marketing_vs_advertising.gifOversimplified, yes, but very much on point.  Where marketing simply attempts to get a message across to consumers, advertising is almost entirely self-serving and rarely gives much of anything to consumers; at least not anything real or long-lasting.  Marketing - good marketing - focuses on building up a brand, which appropriately evokes a positive, mutually beneficial system, whereas traditional and even newer, cleverer advertising techniques tend to be purely disruptive.

This is not to say marketing is immune to criticism, or that all of advertising should be eradicated.  But if we think of the two as resting on opposite ends of the same balance scale, trends show marketing dominating, carrying much more weight as substantively more effective with consumers, and thus a much more effective market for the future.  In all likelihood, 2008 will be known as the last year in which advertising as we knew it existed and (barely) thrived, and 2009 as the first year of a potential rebirth.  No one can be sure if there will actually be any real adaptation, because again, looking back at the last few years, advertisers have not integrated well into new systems.  (Simply uploading your TV spot to YouTube does not, a viral phenomenon or digital strategy, make.)

Exemplifying the decline of advertising we need only look at the current state of two of media's most coveted channels: newspapers and television.  Newspapers circulation and advertising revenue are in catastrophic declines, and, likely escalated by the global financial crisis, in the last month of 2008 are beginning to collapse entirely.  There is little surprise; newspapers' death knoll had been declared years ago, in the midst of the first internet bubble.  Nonetheless, they collectively represent an aged institution, with an inability to truly innovate and adapt to revolutionary trends.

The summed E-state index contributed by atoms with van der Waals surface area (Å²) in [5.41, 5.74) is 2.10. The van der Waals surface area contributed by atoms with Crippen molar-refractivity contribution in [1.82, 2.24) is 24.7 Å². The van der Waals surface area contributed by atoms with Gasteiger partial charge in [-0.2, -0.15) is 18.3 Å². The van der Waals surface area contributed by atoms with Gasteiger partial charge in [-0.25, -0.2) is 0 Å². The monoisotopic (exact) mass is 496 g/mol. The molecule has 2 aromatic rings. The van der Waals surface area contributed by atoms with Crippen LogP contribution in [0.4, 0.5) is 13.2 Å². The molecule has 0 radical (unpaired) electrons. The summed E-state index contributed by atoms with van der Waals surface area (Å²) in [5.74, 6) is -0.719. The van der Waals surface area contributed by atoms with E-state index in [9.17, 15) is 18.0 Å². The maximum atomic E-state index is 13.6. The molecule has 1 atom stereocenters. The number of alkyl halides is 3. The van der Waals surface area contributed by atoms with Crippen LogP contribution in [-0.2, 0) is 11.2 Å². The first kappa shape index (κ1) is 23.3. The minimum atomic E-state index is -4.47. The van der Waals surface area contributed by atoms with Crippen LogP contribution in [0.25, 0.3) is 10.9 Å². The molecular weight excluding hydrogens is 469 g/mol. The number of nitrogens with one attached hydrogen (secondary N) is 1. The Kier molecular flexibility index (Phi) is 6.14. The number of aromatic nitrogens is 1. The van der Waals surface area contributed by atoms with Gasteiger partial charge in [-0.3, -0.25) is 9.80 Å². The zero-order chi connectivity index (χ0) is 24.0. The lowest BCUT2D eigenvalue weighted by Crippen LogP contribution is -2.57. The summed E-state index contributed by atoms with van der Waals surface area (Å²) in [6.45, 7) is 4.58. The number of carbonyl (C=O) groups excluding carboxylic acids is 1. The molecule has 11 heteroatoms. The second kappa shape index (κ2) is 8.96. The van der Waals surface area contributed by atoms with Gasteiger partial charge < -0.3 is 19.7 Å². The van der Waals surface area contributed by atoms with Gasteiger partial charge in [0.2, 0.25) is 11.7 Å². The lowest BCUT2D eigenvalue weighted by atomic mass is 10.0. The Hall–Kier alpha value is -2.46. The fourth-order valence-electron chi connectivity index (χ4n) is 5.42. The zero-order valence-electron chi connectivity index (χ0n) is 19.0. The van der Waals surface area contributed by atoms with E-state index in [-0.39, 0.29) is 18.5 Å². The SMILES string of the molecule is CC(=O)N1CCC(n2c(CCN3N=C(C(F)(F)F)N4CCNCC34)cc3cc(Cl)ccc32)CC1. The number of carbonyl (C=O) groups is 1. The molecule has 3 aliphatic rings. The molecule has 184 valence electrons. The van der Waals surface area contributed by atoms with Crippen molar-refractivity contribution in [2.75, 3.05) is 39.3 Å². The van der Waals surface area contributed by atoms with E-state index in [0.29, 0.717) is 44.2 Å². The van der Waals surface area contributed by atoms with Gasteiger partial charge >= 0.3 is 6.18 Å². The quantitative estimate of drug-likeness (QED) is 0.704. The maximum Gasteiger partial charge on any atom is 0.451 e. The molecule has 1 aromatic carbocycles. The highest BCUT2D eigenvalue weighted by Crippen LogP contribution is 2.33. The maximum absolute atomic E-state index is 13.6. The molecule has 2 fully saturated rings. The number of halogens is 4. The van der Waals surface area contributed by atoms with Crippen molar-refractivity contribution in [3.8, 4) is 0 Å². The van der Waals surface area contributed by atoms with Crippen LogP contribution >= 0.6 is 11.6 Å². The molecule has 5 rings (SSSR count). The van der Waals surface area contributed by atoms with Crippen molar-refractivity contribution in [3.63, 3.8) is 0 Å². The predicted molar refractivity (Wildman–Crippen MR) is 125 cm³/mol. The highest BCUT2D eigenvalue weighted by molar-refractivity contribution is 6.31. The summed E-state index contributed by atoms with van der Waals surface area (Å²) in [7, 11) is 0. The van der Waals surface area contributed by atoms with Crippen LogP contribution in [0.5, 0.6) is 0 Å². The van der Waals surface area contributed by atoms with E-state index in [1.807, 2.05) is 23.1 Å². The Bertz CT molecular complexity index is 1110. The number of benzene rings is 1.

Television has now also found itself in a similar quandary.  With the rise of time-shifting, ad-skipping digital recordings, executives are sweating and the voices are crying out to transform old models into something more adept for the predictable future.  After all, television began as an advertising channel with content simply sprinkled in almost as an afterthought.  Over time, it's since tweaked the levels and structure of sponsorship communication, but the vessel's business model remains largely untouched, and almost entirely unprepared for the challenge it faces now.

Today, in this digital age, consumers are not only empowered, but they've become incredibly savvy, and with intense message filtration.  Offline, they have forgone purchasing tangible newspapers, shut out print advertisements, and are literally skipping TV commercials.  Online, they are blind to banners, deaf to ads.  By no stretch of the imagination should a  0.5% click-through rate be considered a success; it is a 99.5% failure.  Even American League pitchers at bat are held to a higher standard.